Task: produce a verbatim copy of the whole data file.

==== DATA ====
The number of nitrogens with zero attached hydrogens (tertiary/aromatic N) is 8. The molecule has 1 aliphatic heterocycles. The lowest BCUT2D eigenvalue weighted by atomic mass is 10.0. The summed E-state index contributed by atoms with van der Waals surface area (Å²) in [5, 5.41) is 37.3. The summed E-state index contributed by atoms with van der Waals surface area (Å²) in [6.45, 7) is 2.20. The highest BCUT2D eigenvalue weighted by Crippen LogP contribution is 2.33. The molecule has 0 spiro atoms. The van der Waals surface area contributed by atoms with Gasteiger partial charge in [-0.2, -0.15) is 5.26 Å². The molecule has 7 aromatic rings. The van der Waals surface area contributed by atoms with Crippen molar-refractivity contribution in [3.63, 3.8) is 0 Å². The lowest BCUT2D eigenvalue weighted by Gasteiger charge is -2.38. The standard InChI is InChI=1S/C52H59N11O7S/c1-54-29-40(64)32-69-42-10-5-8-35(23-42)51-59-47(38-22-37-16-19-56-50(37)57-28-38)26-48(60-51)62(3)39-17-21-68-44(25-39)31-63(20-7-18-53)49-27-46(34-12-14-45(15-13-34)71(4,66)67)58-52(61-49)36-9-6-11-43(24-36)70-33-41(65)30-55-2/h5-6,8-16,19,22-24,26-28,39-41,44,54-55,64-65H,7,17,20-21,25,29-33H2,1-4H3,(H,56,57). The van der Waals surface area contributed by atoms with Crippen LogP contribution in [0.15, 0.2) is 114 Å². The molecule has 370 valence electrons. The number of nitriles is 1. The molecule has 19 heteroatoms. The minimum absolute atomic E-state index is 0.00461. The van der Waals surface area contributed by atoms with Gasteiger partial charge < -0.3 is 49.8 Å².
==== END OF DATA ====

The number of nitrogens with zero attached hydrogens (tertiary/aromatic N) is 8. The molecule has 1 aliphatic heterocycles. The lowest BCUT2D eigenvalue weighted by atomic mass is 10.0. The summed E-state index contributed by atoms with van der Waals surface area (Å²) in [5, 5.41) is 37.3. The summed E-state index contributed by atoms with van der Waals surface area (Å²) in [6.45, 7) is 2.20. The highest BCUT2D eigenvalue weighted by Crippen LogP contribution is 2.33. The molecule has 0 spiro atoms. The van der Waals surface area contributed by atoms with Gasteiger partial charge in [-0.2, -0.15) is 5.26 Å². The molecule has 7 aromatic rings. The van der Waals surface area contributed by atoms with Crippen molar-refractivity contribution in [3.63, 3.8) is 0 Å². The lowest BCUT2D eigenvalue weighted by Gasteiger charge is -2.38. The standard InChI is InChI=1S/C52H59N11O7S/c1-54-29-40(64)32-69-42-10-5-8-35(23-42)51-59-47(38-22-37-16-19-56-50(37)57-28-38)26-48(60-51)62(3)39-17-21-68-44(25-39)31-63(20-7-18-53)49-27-46(34-12-14-45(15-13-34)71(4,66)67)58-52(61-49)36-9-6-11-43(24-36)70-33-41(65)30-55-2/h5-6,8-16,19,22-24,26-28,39-41,44,54-55,64-65H,7,17,20-21,25,29-33H2,1-4H3,(H,56,57). The van der Waals surface area contributed by atoms with Crippen LogP contribution in [0.15, 0.2) is 114 Å². The molecule has 370 valence electrons. The number of nitriles is 1. The molecule has 19 heteroatoms. The minimum absolute atomic E-state index is 0.00461. The van der Waals surface area contributed by atoms with Gasteiger partial charge < -0.3 is 49.8 Å².